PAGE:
Declining Malaria Transmission and Adverse Pregnancy Outcomes

Summary and Comment |
October 21, 2015

Declining Malaria Transmission and Adverse Pregnancy Outcomes

  1. Mary E. Wilson, MD

Although clearly beneficial, reducing malaria transmission decreases immunity in pregnant women and increases risk for adverse outcomes in those who are infected.

  1. Mary E. Wilson, MD

Impressive gains have been achieved in malaria control, but with reduced exposure comes delayed acquisition of immunity. Pregnant women and their offspring are unusually vulnerable to this disease.

To examine the consequences of decreased malaria transmission on pregnant women, investigators assessed the prevalence of Plasmodium falciparum infection in Mozambican women who delivered infants between 2003 and 2012, a period of marked decline in such transmission. The 1819 women involved in the study were participants in earlier clinical trials of antimalarial drugs (2003–2005, 2010–2012), during which specimens were obtained.

The prevalence of maternal malaria by microscopic exam at delivery decreased from 12% in 2003–2004 to 1% in 2010 but increased to 4% in 2012. By quantitative polymerase chain reaction assay, P. falciparum positivity decreased from 33% in 2003–2004 to 2% in 2010 but increased to 6% in 2012. Parasite densities in peripheral and placental blood were higher — and the malaria-related reduction in maternal hemoglobin was greater — in 2010–2012 than in 2003–2005. The malaria-associated reduction in birth weight was greater during the later years. Pregnancy-specific antimalarial antibodies also declined significantly over the study period. Although in 2003–2005 higher parity was associated with reduced parasite densities, in 2010–2012 densities were similar between primigravid and multigravid women.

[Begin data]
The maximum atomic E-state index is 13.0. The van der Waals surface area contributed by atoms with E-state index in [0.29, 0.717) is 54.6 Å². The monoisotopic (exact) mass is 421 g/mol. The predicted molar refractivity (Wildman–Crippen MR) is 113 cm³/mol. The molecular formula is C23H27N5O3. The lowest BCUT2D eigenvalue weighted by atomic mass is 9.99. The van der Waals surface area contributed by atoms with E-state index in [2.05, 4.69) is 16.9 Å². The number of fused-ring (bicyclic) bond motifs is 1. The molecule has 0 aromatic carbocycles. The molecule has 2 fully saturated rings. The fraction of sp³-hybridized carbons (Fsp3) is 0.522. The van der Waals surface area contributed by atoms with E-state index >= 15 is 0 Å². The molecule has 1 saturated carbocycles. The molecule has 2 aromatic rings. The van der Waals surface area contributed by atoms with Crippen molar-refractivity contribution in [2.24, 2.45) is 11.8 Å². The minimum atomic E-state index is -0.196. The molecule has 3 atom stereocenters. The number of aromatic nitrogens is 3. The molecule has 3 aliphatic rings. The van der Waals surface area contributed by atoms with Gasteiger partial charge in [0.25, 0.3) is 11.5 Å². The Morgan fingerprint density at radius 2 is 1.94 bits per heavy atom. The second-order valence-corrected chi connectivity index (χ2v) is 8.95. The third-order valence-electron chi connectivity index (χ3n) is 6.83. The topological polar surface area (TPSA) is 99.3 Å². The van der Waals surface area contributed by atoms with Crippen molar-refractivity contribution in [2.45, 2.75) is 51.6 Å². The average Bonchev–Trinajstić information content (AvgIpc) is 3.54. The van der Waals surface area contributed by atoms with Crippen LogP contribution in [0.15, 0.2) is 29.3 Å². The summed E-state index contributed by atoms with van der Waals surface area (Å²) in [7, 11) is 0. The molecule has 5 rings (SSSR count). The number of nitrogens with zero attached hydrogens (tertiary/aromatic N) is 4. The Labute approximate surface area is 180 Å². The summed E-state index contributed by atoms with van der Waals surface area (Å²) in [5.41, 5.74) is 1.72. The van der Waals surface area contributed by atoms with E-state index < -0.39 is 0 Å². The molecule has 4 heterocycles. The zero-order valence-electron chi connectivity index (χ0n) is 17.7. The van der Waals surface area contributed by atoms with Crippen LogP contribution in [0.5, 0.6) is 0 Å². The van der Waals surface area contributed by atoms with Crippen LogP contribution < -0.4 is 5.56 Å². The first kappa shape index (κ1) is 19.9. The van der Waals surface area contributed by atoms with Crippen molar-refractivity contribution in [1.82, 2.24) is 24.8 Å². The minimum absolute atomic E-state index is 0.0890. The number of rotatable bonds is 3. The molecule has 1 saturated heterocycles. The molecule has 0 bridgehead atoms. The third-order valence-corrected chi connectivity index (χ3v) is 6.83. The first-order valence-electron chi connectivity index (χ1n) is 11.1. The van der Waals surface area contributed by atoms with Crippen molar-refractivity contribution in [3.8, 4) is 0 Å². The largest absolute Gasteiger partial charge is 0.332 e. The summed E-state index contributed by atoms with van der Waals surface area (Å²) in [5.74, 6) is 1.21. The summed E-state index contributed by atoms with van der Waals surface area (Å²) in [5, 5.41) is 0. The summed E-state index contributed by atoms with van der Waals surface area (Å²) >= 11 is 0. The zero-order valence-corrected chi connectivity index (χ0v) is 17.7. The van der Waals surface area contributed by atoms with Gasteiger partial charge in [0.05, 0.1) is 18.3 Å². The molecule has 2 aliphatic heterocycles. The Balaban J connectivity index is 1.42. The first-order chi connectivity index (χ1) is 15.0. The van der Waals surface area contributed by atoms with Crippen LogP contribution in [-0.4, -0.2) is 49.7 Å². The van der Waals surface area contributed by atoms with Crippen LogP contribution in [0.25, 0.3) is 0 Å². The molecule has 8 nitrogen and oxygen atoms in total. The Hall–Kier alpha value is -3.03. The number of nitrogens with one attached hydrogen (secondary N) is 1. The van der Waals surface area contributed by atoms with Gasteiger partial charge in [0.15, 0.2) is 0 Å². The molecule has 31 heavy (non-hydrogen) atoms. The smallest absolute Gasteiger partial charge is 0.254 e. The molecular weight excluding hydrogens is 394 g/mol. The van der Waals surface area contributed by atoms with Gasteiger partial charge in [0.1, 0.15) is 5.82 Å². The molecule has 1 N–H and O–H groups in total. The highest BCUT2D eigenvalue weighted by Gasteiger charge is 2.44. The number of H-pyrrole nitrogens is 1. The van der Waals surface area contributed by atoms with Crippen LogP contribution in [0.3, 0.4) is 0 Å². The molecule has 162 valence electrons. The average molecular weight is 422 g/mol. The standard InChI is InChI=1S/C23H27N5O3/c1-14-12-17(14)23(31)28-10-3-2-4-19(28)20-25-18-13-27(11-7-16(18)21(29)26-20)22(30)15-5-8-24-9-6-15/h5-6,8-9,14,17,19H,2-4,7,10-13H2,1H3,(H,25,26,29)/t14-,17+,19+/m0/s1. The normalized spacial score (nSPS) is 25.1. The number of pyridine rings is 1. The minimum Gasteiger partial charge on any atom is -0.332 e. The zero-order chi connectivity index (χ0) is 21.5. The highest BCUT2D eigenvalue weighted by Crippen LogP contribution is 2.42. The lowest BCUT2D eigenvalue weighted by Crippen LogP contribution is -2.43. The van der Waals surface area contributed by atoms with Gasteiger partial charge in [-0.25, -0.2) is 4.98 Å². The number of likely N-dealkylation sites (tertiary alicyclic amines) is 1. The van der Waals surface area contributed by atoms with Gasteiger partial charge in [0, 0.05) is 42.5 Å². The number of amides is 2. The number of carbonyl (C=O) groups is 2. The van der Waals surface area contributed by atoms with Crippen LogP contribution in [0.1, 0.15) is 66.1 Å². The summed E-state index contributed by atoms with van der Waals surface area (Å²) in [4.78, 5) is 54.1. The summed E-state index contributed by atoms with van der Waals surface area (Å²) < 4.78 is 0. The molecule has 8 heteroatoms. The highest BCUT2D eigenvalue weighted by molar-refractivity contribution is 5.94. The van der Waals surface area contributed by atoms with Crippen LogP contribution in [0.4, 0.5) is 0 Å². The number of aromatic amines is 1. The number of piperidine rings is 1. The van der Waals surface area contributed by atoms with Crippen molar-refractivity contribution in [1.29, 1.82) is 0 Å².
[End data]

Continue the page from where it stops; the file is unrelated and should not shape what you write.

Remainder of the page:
Comment

The consequences of declining malaria prevalence are complex, and reduced transmission intensity can extend the age for symptomatic infection. This study clearly shows the adverse consequences for pregnant women and their offspring. Lower–birth-weight infants have a lower likelihood of survival. The weakening of antimalarial immunity also means that multigravid women may be as susceptible to malaria as primigravid ones. As noted by an editorialist, escalating parasite resistance to antimalarial agents (including sulfadoxine-pyrimethamine, which is administered for intermittent prophylactic treatment during pregnancy) increasingly hinders preventive efforts.

Editor Disclosures at Time of Publication

  • Disclosures for Mary E. Wilson, MD at time of publication Consultant / Advisory board GeoSentinel Surveillance Network (Special Advisor) Editorial boards UpToDate; Clinical Infectious Diseases; International Health; Infectious Diseases in Clinical Practice; Travel Medicine and Infectious Diseases

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